White House Announces Further Section 301 Tariff Hikes on Chinese Goods

Today the White House announced sweeping new tariffs on Chinese goods. The tariffs will apply to a range of sectors including semiconductors, steel and aluminum, batteries, and medical products.

Electric vehicles were a focus of the announcement, with tariffs to increase from 25% to 100% this year.

Impacted Industries

The new tariffs apply to $18 billion worth of Chinese imports in the following sectors:

  • Steel and aluminum – increase from 0-7.5% to 25% in 2024
  • Semiconductors – increase from 25% to 50% by 2025
  • Electric vehicles (TVs) – increase from 25% to 100% in 2024
  • Batteries
    • Lithium-ion EV batteries – increase from 7.5% to 25% in 2024
    • Lithium-ion non-EV batteries – increase from 7.5% to 25% in 2026
    • Battery parts – increase from 7.5% to 25% in 2024
    • Natural graphite and permanent magnets – increase from 0% to 25% in 2026
    • Certain critical minerals – increase from 0% to 25% in 2024
  • Solar cells – increase from 25% to 50% in 2024
  • Ship-to-shore cranes – increase from 0% to 25% in 2024
  • Medical products
    • Syringes and needles – increase from 0% to 50% in 2024
    • Certain PPE products – increase from 0-7.5% to 25% in 2024
    • Rubber medical gloves – increase from 7.5% to 25% in 2026

Why Now?

The announcement follows a statutorily required two-year government review of “Section 301” duties that were first imposed during the Trump Administration. The Special 301 review considers the current state of global IP protection and enforcement, unfair innovation policies, and market access barriers. […]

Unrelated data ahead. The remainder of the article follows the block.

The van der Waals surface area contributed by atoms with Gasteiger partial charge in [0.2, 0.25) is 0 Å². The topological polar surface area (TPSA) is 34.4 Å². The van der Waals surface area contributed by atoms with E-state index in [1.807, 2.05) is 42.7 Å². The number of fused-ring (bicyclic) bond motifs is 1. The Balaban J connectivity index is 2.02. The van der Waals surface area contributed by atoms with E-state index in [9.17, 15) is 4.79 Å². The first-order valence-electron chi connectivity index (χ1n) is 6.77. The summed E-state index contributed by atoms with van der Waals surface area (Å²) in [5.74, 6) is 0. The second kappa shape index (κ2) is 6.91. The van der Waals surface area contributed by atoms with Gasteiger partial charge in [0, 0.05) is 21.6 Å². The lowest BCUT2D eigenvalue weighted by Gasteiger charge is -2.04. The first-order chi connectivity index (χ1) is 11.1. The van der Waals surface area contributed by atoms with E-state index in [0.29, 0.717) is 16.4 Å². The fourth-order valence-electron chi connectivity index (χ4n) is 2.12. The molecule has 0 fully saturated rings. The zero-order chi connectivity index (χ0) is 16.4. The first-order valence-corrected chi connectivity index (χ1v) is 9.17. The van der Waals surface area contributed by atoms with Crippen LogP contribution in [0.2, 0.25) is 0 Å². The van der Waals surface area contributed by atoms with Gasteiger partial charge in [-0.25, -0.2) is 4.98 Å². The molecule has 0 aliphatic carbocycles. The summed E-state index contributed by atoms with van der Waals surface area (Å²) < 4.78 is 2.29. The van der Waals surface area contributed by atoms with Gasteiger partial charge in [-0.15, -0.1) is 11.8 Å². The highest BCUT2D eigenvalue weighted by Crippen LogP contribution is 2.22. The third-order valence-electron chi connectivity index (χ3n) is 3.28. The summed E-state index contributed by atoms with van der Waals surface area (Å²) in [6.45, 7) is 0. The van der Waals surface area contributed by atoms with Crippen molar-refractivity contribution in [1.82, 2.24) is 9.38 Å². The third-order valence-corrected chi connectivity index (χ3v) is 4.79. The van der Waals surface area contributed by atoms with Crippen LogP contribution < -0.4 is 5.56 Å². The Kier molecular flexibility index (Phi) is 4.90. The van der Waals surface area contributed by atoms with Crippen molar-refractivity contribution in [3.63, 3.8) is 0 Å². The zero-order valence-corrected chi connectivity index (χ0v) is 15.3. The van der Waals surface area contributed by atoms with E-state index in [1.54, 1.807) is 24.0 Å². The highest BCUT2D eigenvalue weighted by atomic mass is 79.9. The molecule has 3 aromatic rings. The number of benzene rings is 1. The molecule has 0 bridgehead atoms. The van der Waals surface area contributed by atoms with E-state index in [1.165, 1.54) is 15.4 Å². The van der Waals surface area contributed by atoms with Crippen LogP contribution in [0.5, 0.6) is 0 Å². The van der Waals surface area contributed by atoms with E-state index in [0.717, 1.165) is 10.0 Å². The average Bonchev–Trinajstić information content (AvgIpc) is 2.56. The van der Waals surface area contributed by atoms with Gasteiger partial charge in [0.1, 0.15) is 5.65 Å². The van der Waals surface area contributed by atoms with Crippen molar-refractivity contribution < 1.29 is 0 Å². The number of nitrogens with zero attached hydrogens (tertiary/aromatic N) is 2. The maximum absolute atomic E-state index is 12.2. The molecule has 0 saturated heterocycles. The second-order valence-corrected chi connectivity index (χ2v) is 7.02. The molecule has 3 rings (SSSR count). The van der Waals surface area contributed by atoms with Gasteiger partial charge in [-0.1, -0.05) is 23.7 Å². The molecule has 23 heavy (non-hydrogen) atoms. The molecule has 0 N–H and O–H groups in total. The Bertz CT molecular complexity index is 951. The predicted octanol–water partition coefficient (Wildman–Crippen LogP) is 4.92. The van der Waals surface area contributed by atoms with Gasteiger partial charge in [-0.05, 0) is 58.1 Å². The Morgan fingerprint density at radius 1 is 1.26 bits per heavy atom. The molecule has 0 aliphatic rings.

By |2024-06-20T21:36:05-04:00May 14, 2024|301 INVESTIGATIONS, Special 301, U.S. Trade Representative (USTR)|Comments Off on White House Announces Further Section 301 Tariff Hikes on Chinese Goods

Upcoming Deadline to File Comments: USTRs Section 301 China Tariff Exclusions Proceeding

On December 26, 2023, the Office of the United States Trade Representative (“USTR”) announced that it will extend 352 reinstated exclusions and 77 COVID-related exclusions on goods from China until May 31, 2024.

The exclusions refer to additional duties imposed on goods from China pursuant to an earlier Section 301 investigation of China’s acts, policies, and practices related to technology transfer, intellectual property, and innovation.

In December 2022, the agency determined to extend the exclusions and extended them again in May 2023 and September 2023 through December 31, 2023. This latest Federal Register notice announces the agency’s determination to further extend the exclusions until May 31, 2024 and open up the ability to comment on the exclusions. The public docket will open on January 22, 2024 and will close on February 21, 2024.

This latest extension provides USTR additional time to orderly phase out certain exclusions and align others with the objectives determined during the agency’s ongoing four-year review of Section 301 China tariffs.

The agency also announced that it will open a docket to gather public comments on whether to further extend particular exclusions. The focus of the evaluation will be on:

  • The availability of products covered by the exclusion from sources outside China
  • Efforts undertaken to source products covered by the exclusion
  • Why additional time is needed
  • On what timeline, if any, the sourcing of products covered by the exclusion is likely to shift outside of China

USTR will also consider whether or not extending the exclusion will impact U.S. interests.

 Exclusion Background

In […]

By |2024-01-15T20:21:09-05:00January 5, 2024|China, Import, Special 301, U.S. Trade Representative (USTR)|Comments Off on Upcoming Deadline to File Comments: USTRs Section 301 China Tariff Exclusions Proceeding